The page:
28th April 2021
“In accordance to the deceased’s Will, Executors named in the Will, then handle the estate, including taxes, debts and distributions of inheritance. However, before the Executor named in the Will can claim, transfer, sell or distribute any of the deceased’s assets they may have to apply for Probate . Probate is when a Will is “proved” in a court of law and accepted as a true last testament of the deceased. Once this has happened, Probate can then be granted.
The Grant of Probate is the legal document that will allow the Executors a legal right to gather in any assets and then distribute them according to the Will.
If someone owns a property or has a large sum of cash assets which are held with a bank/building society then a Grant of Probate will be required as proof that the assets are handed over to the correct person.
The Executors will be named on the Grant, therefore assets will be passed over accordingly to then pass over to any other beneficiaries.
If the deceased held everything jointly with their spouse, then Probate will not be required. However, you will need to provide a death certificate to the bank/building society and they will remove the deceased spouse’s name.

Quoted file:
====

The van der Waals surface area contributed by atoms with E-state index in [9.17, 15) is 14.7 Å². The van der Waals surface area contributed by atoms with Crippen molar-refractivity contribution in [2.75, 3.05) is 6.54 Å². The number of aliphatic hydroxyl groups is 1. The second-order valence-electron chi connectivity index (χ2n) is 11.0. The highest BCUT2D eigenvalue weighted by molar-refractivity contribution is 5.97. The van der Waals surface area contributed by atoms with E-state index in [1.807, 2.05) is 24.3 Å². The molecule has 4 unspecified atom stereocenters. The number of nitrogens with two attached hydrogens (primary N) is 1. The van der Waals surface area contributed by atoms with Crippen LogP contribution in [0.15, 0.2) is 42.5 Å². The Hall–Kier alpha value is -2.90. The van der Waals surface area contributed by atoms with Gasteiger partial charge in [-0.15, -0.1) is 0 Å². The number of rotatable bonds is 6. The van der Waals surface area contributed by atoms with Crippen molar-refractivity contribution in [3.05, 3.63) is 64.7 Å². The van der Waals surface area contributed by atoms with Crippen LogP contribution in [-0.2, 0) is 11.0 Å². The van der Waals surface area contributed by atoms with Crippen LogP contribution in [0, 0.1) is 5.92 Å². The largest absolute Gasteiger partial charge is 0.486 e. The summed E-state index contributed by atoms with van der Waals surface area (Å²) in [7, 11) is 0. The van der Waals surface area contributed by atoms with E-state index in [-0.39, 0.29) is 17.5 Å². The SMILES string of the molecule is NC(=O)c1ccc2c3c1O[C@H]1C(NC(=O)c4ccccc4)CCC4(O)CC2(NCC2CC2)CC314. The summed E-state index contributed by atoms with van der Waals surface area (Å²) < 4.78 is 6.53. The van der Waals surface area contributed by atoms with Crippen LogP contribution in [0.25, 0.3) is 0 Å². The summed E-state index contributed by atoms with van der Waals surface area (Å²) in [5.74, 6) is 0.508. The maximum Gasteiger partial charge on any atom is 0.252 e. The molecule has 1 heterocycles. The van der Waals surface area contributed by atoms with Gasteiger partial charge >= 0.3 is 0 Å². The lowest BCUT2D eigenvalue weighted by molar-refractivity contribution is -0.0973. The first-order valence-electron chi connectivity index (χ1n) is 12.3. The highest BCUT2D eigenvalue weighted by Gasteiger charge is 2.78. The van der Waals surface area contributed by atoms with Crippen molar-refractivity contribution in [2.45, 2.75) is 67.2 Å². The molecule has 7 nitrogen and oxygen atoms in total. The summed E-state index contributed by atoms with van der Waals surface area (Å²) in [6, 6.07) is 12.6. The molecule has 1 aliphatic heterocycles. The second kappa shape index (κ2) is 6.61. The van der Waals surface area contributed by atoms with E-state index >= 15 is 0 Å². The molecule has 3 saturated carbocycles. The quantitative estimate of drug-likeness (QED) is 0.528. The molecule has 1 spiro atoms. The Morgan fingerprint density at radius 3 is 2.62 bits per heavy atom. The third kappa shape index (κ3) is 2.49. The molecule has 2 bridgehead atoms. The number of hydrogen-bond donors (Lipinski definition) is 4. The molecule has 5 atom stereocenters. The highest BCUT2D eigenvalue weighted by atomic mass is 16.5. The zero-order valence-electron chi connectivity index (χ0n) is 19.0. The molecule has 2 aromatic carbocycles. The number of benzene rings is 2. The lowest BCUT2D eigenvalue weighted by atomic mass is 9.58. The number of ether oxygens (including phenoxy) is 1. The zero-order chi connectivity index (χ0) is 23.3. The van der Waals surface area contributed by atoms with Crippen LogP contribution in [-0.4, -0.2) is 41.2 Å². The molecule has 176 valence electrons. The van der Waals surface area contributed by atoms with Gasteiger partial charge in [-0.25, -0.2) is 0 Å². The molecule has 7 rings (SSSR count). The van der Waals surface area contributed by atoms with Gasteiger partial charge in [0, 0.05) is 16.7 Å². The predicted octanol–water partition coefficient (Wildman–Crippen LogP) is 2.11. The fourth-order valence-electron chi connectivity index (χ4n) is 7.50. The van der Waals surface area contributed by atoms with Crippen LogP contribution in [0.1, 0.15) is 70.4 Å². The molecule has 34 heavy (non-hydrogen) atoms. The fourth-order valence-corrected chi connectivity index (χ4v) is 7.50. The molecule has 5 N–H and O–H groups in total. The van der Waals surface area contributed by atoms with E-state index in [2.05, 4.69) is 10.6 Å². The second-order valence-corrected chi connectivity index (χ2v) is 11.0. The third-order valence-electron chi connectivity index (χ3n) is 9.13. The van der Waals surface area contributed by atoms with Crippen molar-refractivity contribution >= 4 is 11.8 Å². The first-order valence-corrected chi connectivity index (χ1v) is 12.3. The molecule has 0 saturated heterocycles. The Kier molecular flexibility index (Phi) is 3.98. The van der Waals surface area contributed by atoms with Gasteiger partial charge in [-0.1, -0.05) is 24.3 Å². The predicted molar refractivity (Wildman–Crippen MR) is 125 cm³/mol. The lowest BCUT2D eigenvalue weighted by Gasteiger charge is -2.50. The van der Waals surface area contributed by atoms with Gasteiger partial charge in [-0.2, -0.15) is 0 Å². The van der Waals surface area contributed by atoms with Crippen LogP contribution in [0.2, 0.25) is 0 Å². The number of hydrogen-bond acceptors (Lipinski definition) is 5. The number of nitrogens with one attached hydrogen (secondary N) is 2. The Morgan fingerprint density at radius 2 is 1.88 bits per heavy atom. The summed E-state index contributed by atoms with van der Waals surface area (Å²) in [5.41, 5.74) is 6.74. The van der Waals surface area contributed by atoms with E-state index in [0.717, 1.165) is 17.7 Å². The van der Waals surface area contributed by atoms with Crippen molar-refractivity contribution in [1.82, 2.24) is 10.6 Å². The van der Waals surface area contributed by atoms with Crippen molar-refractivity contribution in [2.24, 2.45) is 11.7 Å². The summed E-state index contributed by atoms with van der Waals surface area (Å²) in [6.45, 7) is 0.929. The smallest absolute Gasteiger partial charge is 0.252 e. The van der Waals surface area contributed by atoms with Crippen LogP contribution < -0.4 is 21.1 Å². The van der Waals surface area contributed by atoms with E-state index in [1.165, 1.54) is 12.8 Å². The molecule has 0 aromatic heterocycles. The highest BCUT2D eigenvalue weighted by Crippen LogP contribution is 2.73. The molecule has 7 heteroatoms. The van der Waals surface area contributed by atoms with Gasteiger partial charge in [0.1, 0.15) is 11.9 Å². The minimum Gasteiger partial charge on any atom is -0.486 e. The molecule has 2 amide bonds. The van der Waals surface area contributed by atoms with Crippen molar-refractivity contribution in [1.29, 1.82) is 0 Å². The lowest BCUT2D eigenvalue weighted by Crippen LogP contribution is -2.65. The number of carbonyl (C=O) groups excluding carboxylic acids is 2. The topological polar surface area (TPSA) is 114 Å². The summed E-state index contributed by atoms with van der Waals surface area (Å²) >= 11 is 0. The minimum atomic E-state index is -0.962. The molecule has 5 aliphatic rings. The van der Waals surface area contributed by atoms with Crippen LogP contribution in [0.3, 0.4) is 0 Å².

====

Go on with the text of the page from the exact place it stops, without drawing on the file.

If you are an Executor, you can apply for Probate yourself. However, the process can be very complex and time-consuming and is usually the last thing anyone wants to be concerned with when they have lost a loved one. For that reason, we would recommend you use a solicitor to assist you along the way.
Here at Aston Brooke we are here to provide you with peace of mind at what can be a very difficult time for families, with our friendly team of highly qualified lawyers we will be sure to guide you through each step of the way.
Please feel free to contact us if you would like to discuss this with one of the team. We are here to offer you a warm welcome, a dedicated service and a lovely cup of tea. Please contact our friendly team on 01249 444484 to see how we can help.”
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